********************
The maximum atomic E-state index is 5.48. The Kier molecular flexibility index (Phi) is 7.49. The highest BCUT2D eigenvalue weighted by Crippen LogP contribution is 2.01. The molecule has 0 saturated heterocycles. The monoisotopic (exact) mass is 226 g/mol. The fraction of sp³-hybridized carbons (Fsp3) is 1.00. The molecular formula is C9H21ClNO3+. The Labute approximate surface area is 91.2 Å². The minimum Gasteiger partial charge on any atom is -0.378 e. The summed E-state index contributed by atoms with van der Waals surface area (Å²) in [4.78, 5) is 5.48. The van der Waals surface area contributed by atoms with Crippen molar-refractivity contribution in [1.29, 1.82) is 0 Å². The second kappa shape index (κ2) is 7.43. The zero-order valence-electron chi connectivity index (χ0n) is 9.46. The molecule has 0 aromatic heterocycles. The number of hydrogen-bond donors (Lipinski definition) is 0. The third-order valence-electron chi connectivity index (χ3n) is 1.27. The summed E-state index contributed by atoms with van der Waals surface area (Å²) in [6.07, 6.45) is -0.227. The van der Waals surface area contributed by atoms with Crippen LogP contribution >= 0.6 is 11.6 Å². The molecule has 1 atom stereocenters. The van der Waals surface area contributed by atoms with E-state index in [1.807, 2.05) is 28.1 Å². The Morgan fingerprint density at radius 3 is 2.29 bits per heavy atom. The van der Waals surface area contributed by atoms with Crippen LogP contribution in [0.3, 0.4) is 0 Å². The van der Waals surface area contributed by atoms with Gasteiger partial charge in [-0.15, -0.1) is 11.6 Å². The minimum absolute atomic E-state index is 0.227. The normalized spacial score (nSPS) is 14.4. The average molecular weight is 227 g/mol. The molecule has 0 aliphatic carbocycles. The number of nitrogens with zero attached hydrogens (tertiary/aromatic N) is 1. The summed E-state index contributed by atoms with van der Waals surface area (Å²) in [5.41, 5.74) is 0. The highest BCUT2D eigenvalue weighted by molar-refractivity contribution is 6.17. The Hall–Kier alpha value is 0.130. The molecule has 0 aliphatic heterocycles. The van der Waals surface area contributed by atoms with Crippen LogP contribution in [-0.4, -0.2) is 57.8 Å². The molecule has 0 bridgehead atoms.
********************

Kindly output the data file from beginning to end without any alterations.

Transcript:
The maximum atomic E-state index is 5.48. The Kier molecular flexibility index (Phi) is 7.49. The highest BCUT2D eigenvalue weighted by Crippen LogP contribution is 2.01. The molecule has 0 saturated heterocycles. The monoisotopic (exact) mass is 226 g/mol. The fraction of sp³-hybridized carbons (Fsp3) is 1.00. The molecular formula is C9H21ClNO3+. The Labute approximate surface area is 91.2 Å². The minimum Gasteiger partial charge on any atom is -0.378 e. The summed E-state index contributed by atoms with van der Waals surface area (Å²) in [4.78, 5) is 5.48. The van der Waals surface area contributed by atoms with Crippen molar-refractivity contribution in [1.29, 1.82) is 0 Å². The second kappa shape index (κ2) is 7.43. The zero-order valence-electron chi connectivity index (χ0n) is 9.46. The molecule has 0 aromatic heterocycles. The number of hydrogen-bond donors (Lipinski definition) is 0. The third-order valence-electron chi connectivity index (χ3n) is 1.27. The summed E-state index contributed by atoms with van der Waals surface area (Å²) in [6.07, 6.45) is -0.227. The van der Waals surface area contributed by atoms with Crippen LogP contribution >= 0.6 is 11.6 Å². The molecule has 1 atom stereocenters. The van der Waals surface area contributed by atoms with E-state index in [1.807, 2.05) is 28.1 Å². The Morgan fingerprint density at radius 3 is 2.29 bits per heavy atom. The van der Waals surface area contributed by atoms with Crippen LogP contribution in [0.3, 0.4) is 0 Å². The van der Waals surface area contributed by atoms with Gasteiger partial charge in [-0.15, -0.1) is 11.6 Å². The minimum absolute atomic E-state index is 0.227. The normalized spacial score (nSPS) is 14.4. The average molecular weight is 227 g/mol. The molecule has 0 aliphatic carbocycles. The number of nitrogens with zero attached hydrogens (tertiary/aromatic N) is 1. The summed E-state index contributed by atoms with van der Waals surface area (Å²) in [5.41, 5.74) is 0. The highest BCUT2D eigenvalue weighted by molar-refractivity contribution is 6.17. The Hall–Kier alpha value is 0.130. The molecule has 0 aliphatic heterocycles. The van der Waals surface area contributed by atoms with Crippen LogP contribution in [-0.4, -0.2) is 57.8 Å². The molecule has 0 bridgehead atoms.